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Helical polyguanidines influences and consequences of a biased helix /

by 1974- Blackburn, Jennifer Lyn

Abstract (Summary)
Blackburn, Jennifer Lyn. Helical Polyguanidines: Influences and Consequences of a Biased Helix. (Under the direction of Bruce M. Novak) We have been interested in polymers that adopt extended chain helical conformations. The polyguanidines are helical polymers that can be induced to form a biased helical sense by incorporation of enantiomerically pure chiral groups in the side chains of the polymer. We have shown that polyguanidines can show amplification in their optical properties compared to their chiral monomers, but this is not true in all cases. We have shown evidence of both cooperative and non-cooperative polyguanidine systems. We have shown that the inversion barrier of a copolymer is dependent upon the ratio of comonomers. Because the ratio of comonomers is something we have some control over, we can influence a polymer's inversion barrier to some extent. For some applications external control of the helical conformation is desirable. This control is possible if, in addition to chiral groups, the side chains of the polymer contain switching elements such as azobenzene units. We have prepared several new carbodiimide monomers for the polymerization of polyguanidines. Among these are monomers bearing chiral substituents, azobenzene groups, or both. Initial studies of polyguanidines from these monomers proved difficult due to solubility problems. After trying unsuccessfully to overcome these problems by annealing and protonating the polymers, we developed a new approach to molecular switching in helical polymers. We ran into significant problems in relation to the thermal stability of the isomeric forms of our switching element, azobenzene. We have determined that for future work towards molecular switching new switching elements that are not thermally sensitive should be explored. Helical Polyguanidines: Influences and Consequences of a Biased Helix by Jennifer Lyn Blackburn A dissertation submitted to the Graduate Faculty of North Carolina State University in partial fulfillment of the requirements for the Degree of Doctor of Philosophy Department of Chemistry Raleigh 2004 Approved By: ______________________________ Bruce M. Novak, Chairman ______________________________ Daniel L. Feldheim ______________________________ Daniel L. Comins ______________________________ T. Brent Gunnoe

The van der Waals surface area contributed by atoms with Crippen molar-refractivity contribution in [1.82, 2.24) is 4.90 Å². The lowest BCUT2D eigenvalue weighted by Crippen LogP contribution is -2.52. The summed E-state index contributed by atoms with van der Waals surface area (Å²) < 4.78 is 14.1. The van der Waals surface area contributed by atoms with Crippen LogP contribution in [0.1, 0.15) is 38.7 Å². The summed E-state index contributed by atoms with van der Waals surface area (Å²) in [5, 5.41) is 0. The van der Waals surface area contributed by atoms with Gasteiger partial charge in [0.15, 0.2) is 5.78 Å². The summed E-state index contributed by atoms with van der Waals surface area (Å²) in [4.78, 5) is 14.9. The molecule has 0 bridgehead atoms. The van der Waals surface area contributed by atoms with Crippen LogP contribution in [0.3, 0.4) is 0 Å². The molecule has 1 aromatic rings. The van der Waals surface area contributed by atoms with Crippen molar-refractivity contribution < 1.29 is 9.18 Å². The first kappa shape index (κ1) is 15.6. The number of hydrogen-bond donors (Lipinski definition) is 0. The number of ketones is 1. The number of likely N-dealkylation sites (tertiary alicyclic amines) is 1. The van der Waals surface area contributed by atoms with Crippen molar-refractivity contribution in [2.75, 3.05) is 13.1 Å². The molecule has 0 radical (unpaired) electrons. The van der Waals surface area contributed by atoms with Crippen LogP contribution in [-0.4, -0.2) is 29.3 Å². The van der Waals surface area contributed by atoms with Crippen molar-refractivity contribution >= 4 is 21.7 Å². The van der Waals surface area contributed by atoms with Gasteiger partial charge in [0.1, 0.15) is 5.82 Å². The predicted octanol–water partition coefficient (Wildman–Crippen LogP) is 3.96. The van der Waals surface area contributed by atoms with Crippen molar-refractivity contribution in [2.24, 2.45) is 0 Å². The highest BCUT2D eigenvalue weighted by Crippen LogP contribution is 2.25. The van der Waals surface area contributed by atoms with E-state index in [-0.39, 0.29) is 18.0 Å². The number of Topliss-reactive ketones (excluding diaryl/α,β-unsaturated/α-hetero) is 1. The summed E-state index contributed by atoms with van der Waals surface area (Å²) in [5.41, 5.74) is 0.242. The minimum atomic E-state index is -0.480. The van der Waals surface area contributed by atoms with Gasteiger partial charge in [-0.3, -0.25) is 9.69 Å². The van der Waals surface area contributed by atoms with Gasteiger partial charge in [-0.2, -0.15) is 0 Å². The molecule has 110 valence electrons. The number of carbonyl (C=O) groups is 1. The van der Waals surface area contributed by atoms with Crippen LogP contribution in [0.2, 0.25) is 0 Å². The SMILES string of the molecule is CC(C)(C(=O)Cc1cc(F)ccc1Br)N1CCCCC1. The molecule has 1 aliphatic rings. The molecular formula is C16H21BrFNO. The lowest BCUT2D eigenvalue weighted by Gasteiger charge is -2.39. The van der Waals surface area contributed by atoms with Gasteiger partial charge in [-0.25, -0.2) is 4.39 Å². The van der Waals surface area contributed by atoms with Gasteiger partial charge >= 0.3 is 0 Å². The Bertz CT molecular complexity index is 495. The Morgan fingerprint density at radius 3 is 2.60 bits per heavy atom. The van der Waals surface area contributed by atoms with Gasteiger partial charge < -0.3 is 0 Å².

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School:North Carolina State University

School Location:USA - North Carolina

Source Type:Master's Thesis

Keywords:north carolina state university

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